Bulletin

GRADUATE STUDIES: REQUIREMENTS AND PROCEDURES

GRADUATE ACADEMIC POLICIES AND PROCEDURES

COMPLETION OF GRADUATE DEGREE


GRADUATE STUDIES: REQUIREMENTS AND PROCEDURES

INTRODUCTION TO GRADUATE STUDY

Since 1949, when the university was first granted the authority to award the master's degree, the graduate program has grown steadily. At any given time there are approximately 7,000 students enrolled in post-baccalaureate study, including master's programs, credential programs, and certificate programs.

Master's programs are carefully designed to serve multiple purposes, including the development of professional competence and the capability for continued self-directed learning, as well as preparation for advanced graduate study for those students interested. The professional degrees, often considered terminal degrees, are designed to prepare scholar-practitioners for career and leadership roles in business, government, the arts, and human/ health service delivery fields.

The graduate program of the university has in recent years continued to build upon its strong liberal arts base by introducing new programs in such areas as classics and Japanese. In addition, significant efforts have been made to meet the evolving societal needs of Northern California, and especially the San Francisco Bay Area, by introducing new graduate programs in such areas as conservation biology, resource management and environmental planning, museum studies, physical therapy, women studies, gerontology, marriage and family counseling, ethnic studies, and the professional programs in art, cinema, creative writing, music, and theatre arts.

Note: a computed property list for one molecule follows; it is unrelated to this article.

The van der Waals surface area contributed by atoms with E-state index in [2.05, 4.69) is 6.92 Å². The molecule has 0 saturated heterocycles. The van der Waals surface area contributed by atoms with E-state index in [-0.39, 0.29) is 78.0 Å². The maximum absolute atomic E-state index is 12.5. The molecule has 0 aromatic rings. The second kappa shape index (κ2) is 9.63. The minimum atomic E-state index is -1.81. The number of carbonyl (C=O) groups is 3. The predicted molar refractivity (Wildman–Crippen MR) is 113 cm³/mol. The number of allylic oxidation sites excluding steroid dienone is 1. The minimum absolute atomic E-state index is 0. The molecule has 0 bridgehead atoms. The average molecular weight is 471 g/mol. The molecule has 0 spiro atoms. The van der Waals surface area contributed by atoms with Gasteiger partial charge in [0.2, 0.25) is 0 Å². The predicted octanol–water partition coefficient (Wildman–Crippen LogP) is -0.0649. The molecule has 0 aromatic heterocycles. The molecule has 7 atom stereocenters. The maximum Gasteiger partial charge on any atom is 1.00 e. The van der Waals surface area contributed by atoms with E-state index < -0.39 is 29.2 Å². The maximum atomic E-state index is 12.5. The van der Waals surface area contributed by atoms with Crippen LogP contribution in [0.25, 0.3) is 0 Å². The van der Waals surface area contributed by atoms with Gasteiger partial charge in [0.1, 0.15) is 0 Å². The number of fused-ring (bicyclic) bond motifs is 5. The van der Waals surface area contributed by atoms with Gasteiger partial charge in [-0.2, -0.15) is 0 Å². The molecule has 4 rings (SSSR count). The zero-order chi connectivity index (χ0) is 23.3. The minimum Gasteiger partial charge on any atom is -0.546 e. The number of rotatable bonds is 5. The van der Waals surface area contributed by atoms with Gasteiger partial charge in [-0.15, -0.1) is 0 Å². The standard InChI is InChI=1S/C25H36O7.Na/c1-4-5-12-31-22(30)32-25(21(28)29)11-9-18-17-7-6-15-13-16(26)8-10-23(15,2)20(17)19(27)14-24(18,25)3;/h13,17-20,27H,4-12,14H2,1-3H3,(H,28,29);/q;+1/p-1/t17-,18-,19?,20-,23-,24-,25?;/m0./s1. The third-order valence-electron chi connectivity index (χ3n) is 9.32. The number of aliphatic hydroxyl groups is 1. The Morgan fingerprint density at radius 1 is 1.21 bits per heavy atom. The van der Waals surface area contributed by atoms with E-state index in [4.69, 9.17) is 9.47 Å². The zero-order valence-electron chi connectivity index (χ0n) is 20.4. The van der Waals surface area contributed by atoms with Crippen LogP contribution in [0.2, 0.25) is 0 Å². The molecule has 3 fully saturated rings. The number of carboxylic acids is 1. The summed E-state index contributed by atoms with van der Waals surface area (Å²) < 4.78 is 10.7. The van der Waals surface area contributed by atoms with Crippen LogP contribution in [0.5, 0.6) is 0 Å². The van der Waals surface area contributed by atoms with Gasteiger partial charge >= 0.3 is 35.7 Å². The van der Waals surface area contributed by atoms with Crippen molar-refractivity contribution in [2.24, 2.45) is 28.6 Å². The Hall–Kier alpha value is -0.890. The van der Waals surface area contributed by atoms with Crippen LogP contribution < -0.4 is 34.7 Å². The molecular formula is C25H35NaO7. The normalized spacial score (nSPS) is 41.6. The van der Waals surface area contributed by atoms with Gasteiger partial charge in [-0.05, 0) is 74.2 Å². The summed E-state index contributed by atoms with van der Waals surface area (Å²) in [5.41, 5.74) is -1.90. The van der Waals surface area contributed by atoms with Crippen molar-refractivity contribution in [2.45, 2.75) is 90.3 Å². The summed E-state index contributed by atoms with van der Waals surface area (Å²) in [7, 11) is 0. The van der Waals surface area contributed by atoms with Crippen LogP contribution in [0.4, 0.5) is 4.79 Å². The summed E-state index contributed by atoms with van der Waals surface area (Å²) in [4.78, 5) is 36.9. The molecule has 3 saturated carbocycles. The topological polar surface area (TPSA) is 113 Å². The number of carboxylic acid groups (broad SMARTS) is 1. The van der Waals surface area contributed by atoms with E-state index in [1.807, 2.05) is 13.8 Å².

The university has also given considerable attention to the development of interdisciplinary programs to meet the varied needs of its graduate students. Most colleges of the university offer college-based graduate programs (e.g., interdisciplinary studies in creative arts, education, ethnic studies, humanities, and social science), as well as more specialized interdisciplinary programs such as gerontology and museum studies. In addition, students may structure an individualized special major program, typically including course work that focuses on a selected theme from at least three departments across the campus.

On the following pages will be found general information about graduate study and about how to begin and complete a master's degree. For detailed information about a specific program, the student should refer to that program's entry in this Bulletin and/or contact the program's graduate adviser. Answers to questions of a more general nature may be found on the following pages or in other sections of this Bulletin or sought by contacting the Graduate Division of the university.


Bulletin 1994-96 Table of Contents, SFSU Home Page

last modified January 16, 1995


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